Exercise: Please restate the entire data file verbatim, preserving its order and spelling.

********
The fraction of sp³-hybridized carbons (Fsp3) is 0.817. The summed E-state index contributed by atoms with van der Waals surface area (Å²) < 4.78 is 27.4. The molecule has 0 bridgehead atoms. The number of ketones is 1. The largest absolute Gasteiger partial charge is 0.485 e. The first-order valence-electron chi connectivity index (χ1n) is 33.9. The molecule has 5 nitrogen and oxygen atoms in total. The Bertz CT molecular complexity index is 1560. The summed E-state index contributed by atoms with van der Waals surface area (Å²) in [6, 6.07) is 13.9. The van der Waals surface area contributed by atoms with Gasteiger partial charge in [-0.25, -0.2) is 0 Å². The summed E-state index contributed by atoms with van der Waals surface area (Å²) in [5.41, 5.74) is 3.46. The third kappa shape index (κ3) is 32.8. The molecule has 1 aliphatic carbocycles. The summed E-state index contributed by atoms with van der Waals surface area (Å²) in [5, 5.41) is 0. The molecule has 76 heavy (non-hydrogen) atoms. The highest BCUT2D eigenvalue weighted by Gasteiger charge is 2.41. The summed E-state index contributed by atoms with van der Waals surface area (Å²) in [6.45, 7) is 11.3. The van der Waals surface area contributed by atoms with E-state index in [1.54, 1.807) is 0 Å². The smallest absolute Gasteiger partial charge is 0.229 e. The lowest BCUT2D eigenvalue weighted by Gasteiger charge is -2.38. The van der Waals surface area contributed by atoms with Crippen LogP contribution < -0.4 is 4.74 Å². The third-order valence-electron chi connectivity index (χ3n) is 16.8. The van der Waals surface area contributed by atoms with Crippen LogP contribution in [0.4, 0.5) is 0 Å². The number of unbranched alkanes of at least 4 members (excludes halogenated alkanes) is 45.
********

The fraction of sp³-hybridized carbons (Fsp3) is 0.817. The summed E-state index contributed by atoms with van der Waals surface area (Å²) < 4.78 is 27.4. The molecule has 0 bridgehead atoms. The number of ketones is 1. The largest absolute Gasteiger partial charge is 0.485 e. The first-order valence-electron chi connectivity index (χ1n) is 33.9. The molecule has 5 nitrogen and oxygen atoms in total. The Bertz CT molecular complexity index is 1560. The summed E-state index contributed by atoms with van der Waals surface area (Å²) in [6, 6.07) is 13.9. The van der Waals surface area contributed by atoms with Gasteiger partial charge in [-0.25, -0.2) is 0 Å². The summed E-state index contributed by atoms with van der Waals surface area (Å²) in [5.41, 5.74) is 3.46. The third kappa shape index (κ3) is 32.8. The molecule has 1 aliphatic carbocycles. The summed E-state index contributed by atoms with van der Waals surface area (Å²) in [5, 5.41) is 0. The molecule has 76 heavy (non-hydrogen) atoms. The highest BCUT2D eigenvalue weighted by Gasteiger charge is 2.41. The summed E-state index contributed by atoms with van der Waals surface area (Å²) in [6.45, 7) is 11.3. The van der Waals surface area contributed by atoms with E-state index in [1.54, 1.807) is 0 Å². The smallest absolute Gasteiger partial charge is 0.229 e. The lowest BCUT2D eigenvalue weighted by Gasteiger charge is -2.38. The van der Waals surface area contributed by atoms with Crippen LogP contribution < -0.4 is 4.74 Å². The third-order valence-electron chi connectivity index (χ3n) is 16.8. The van der Waals surface area contributed by atoms with Crippen LogP contribution in [0.4, 0.5) is 0 Å². The number of unbranched alkanes of at least 4 members (excludes halogenated alkanes) is 45.